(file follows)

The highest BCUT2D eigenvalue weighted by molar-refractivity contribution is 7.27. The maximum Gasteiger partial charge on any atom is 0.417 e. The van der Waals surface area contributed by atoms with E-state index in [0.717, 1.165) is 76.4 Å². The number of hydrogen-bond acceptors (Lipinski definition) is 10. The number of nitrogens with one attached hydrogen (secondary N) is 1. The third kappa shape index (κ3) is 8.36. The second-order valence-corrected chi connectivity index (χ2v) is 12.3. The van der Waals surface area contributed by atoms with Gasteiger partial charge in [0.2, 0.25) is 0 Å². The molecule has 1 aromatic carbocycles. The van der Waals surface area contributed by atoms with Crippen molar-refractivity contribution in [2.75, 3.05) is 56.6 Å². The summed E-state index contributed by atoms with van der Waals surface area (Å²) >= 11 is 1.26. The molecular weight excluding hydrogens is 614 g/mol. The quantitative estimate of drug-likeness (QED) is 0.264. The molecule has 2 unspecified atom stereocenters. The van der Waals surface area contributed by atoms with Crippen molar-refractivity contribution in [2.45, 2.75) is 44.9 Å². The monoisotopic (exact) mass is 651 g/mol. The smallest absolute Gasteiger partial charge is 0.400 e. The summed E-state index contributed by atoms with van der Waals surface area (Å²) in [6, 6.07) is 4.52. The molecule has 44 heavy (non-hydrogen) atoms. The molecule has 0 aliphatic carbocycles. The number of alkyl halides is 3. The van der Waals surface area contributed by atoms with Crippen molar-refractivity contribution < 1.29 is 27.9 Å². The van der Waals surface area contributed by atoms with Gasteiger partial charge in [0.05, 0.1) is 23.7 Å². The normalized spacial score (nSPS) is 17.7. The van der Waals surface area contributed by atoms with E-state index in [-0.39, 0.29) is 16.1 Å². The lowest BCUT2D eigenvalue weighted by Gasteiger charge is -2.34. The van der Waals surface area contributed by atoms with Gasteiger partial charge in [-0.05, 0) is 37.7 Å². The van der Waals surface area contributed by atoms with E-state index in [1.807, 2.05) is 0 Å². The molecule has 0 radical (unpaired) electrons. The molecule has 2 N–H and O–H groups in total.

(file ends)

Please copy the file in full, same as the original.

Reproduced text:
The highest BCUT2D eigenvalue weighted by molar-refractivity contribution is 7.27. The maximum Gasteiger partial charge on any atom is 0.417 e. The van der Waals surface area contributed by atoms with E-state index in [0.717, 1.165) is 76.4 Å². The number of hydrogen-bond acceptors (Lipinski definition) is 10. The number of nitrogens with one attached hydrogen (secondary N) is 1. The third kappa shape index (κ3) is 8.36. The second-order valence-corrected chi connectivity index (χ2v) is 12.3. The van der Waals surface area contributed by atoms with Gasteiger partial charge in [0.2, 0.25) is 0 Å². The molecule has 1 aromatic carbocycles. The van der Waals surface area contributed by atoms with Crippen molar-refractivity contribution in [2.75, 3.05) is 56.6 Å². The summed E-state index contributed by atoms with van der Waals surface area (Å²) >= 11 is 1.26. The molecular weight excluding hydrogens is 614 g/mol. The quantitative estimate of drug-likeness (QED) is 0.264. The molecule has 2 unspecified atom stereocenters. The van der Waals surface area contributed by atoms with Crippen molar-refractivity contribution in [2.45, 2.75) is 44.9 Å². The monoisotopic (exact) mass is 651 g/mol. The smallest absolute Gasteiger partial charge is 0.400 e. The summed E-state index contributed by atoms with van der Waals surface area (Å²) in [6, 6.07) is 4.52. The molecule has 44 heavy (non-hydrogen) atoms. The molecule has 0 aliphatic carbocycles. The number of alkyl halides is 3. The van der Waals surface area contributed by atoms with Crippen molar-refractivity contribution < 1.29 is 27.9 Å². The van der Waals surface area contributed by atoms with Gasteiger partial charge in [0.05, 0.1) is 23.7 Å². The normalized spacial score (nSPS) is 17.7. The van der Waals surface area contributed by atoms with E-state index in [-0.39, 0.29) is 16.1 Å². The lowest BCUT2D eigenvalue weighted by Gasteiger charge is -2.34. The van der Waals surface area contributed by atoms with Gasteiger partial charge in [-0.05, 0) is 37.7 Å². The van der Waals surface area contributed by atoms with E-state index in [1.807, 2.05) is 0 Å². The molecule has 0 radical (unpaired) electrons. The molecule has 2 N–H and O–H groups in total.